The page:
Zambia's central bank left its policy rate unchanged at 15.50 percent but said the outlook for inflation had improved significantly since February and inflation is now expected to decline sharply in the fourth quarter of this year and move toward single digits.
The Bank of Zambia raised its rate by a total of 575 basis points in 2014 and 2015 to curb inflation and has maintained a tight monetary policy stance so far this year, with the policy rate steady and access to its overnight lending facility restricted to once a week at a rate of 25.5 percent to limit liquidity and contain depreciation of the kwacha's exchange rate.
"The Committee looks to the consolidation of positive developments in inflation and fiscal adjustment as key triggers to considering adjustments to the Policy Rate going forward," the central bank said.
Zambia's inflation rate eased to 21.8 percent in April from 22.2 percent in March and a 2016-high of 22.9 percent in February, with the central bank saying inflationary pressures "appear" to have peaked due to the relative stability in the exchange rate.
Zambia's kwacha has been extremely volatile in recent years - in 2015 it depreciated by 42 percent against the U.S. dollar despite central bank intervention to support it - and after firming sharply in March and April, it has been depreciating slowly in the last month.
The kwacha was quoted at 10.1 to the dollar today, up almost 9 percent since the start of this year, with the appreciation helping offset some of the effects of power rationing on production costs, a decline in the supply of some food items and an increase in taxes and customs duties on some non-food items.
"As the Bank transitions to a new monetary policy framework wit a greater reliance on price signals, it continued to rely on some quantitative measures to address the extreme volatility in the foreign exchange market," the central bank said.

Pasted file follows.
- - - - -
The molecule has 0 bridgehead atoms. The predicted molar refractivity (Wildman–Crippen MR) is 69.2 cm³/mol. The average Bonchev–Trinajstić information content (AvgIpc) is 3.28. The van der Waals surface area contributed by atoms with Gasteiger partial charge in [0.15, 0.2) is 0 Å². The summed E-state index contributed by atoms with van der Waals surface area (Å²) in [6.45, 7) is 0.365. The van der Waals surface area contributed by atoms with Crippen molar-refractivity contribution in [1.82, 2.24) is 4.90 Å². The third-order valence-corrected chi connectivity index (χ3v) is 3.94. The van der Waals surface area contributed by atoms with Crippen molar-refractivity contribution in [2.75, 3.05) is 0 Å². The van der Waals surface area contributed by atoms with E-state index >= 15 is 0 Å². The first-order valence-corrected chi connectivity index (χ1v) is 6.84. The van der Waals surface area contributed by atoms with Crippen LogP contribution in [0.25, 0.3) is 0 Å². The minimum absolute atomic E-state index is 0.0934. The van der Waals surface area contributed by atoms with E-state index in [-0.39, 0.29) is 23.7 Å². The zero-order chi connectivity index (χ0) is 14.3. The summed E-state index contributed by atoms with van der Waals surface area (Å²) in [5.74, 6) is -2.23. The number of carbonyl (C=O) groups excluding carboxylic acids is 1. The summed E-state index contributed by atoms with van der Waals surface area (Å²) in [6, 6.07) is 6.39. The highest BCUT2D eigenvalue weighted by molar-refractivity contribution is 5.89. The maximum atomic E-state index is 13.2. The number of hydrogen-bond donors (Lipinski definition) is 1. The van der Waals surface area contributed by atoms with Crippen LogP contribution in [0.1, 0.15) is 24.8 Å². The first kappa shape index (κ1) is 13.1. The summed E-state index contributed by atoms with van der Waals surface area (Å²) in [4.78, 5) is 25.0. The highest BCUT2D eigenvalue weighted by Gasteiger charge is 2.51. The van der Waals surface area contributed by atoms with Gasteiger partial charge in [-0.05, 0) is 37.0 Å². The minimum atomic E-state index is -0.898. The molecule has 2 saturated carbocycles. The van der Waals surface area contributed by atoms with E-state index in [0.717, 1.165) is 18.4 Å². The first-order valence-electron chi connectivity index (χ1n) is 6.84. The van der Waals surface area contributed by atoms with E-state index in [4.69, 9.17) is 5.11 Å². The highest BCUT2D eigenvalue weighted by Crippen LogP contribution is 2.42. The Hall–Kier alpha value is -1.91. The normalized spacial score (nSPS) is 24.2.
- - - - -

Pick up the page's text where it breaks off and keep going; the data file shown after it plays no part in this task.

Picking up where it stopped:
In February the central bank had expected inflation to continue to rise in the first quarter of 2016 and average 21.6 percent before returning to levels seen between January and September 2015.
Today the central bank forecast that inflation will average 20.3 percent in the second quarter of this year due to improved supply of food and the stable exchange rate. In the third quarter inflation is seen averaging 17.7 percent and then 8.7 percent in the fourth quarter based on a stable exchange rate and expected fiscal consolidation.
In addition to the stability of the kwacha, the central bank said government finances had showed some improvement and the current account deficit had narrowed.
Credit also contracted by a further 3.8 percent to 45.8 billion kwacha in the first quarter of this year due to tight liquidity, high funding costs, increased collateral requirements and reduced risk appetite.
The current account deficit narrowed to US$168.6 million from $482.5 million as imports fell more than exports due to seasonal fluctuations in fertilizer needs and the lagged effect of the depreciation of the kwacha.
Zambia is Africa's second largest copper producer and the decline in exports was due to lower copper volumes.
Last week Zambia's president, Edgar Lungu who is facing an election in August, said he expected inflation to slow to single digits within months and economic growth should accelerate slightly to 3.7 percent this year from 3.5 percent in 2015.